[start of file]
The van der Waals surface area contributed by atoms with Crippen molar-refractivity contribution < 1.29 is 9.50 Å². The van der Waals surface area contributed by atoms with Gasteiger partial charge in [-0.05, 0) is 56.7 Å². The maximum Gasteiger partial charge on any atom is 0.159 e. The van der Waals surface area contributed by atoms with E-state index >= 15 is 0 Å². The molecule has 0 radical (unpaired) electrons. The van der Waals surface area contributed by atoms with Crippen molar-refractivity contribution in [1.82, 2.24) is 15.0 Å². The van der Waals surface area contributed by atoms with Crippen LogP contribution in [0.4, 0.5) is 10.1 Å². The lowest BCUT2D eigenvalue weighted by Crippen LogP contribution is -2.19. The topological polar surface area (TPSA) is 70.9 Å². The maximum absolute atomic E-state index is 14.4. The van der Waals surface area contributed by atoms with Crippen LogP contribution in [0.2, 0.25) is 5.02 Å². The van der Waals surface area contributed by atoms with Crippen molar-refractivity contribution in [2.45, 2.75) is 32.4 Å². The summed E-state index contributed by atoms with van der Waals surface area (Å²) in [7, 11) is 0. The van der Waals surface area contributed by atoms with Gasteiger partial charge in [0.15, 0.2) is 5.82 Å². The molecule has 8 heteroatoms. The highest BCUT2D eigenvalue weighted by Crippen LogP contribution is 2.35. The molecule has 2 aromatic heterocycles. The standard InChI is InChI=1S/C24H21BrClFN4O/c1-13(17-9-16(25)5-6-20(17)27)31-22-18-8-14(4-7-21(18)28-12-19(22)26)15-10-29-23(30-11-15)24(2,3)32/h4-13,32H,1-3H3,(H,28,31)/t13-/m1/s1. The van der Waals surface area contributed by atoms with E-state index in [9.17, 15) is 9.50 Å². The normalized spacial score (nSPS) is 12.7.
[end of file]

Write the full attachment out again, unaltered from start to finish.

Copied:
The van der Waals surface area contributed by atoms with Crippen molar-refractivity contribution < 1.29 is 9.50 Å². The van der Waals surface area contributed by atoms with Gasteiger partial charge in [-0.05, 0) is 56.7 Å². The maximum Gasteiger partial charge on any atom is 0.159 e. The van der Waals surface area contributed by atoms with E-state index >= 15 is 0 Å². The molecule has 0 radical (unpaired) electrons. The van der Waals surface area contributed by atoms with Crippen molar-refractivity contribution in [1.82, 2.24) is 15.0 Å². The van der Waals surface area contributed by atoms with Crippen LogP contribution in [0.4, 0.5) is 10.1 Å². The lowest BCUT2D eigenvalue weighted by Crippen LogP contribution is -2.19. The topological polar surface area (TPSA) is 70.9 Å². The maximum absolute atomic E-state index is 14.4. The van der Waals surface area contributed by atoms with Crippen LogP contribution in [0.2, 0.25) is 5.02 Å². The van der Waals surface area contributed by atoms with Crippen molar-refractivity contribution in [2.45, 2.75) is 32.4 Å². The summed E-state index contributed by atoms with van der Waals surface area (Å²) in [7, 11) is 0. The van der Waals surface area contributed by atoms with Gasteiger partial charge in [0.15, 0.2) is 5.82 Å². The molecule has 8 heteroatoms. The highest BCUT2D eigenvalue weighted by Crippen LogP contribution is 2.35. The molecule has 2 aromatic heterocycles. The standard InChI is InChI=1S/C24H21BrClFN4O/c1-13(17-9-16(25)5-6-20(17)27)31-22-18-8-14(4-7-21(18)28-12-19(22)26)15-10-29-23(30-11-15)24(2,3)32/h4-13,32H,1-3H3,(H,28,31)/t13-/m1/s1. The van der Waals surface area contributed by atoms with E-state index in [9.17, 15) is 9.50 Å². The normalized spacial score (nSPS) is 12.7.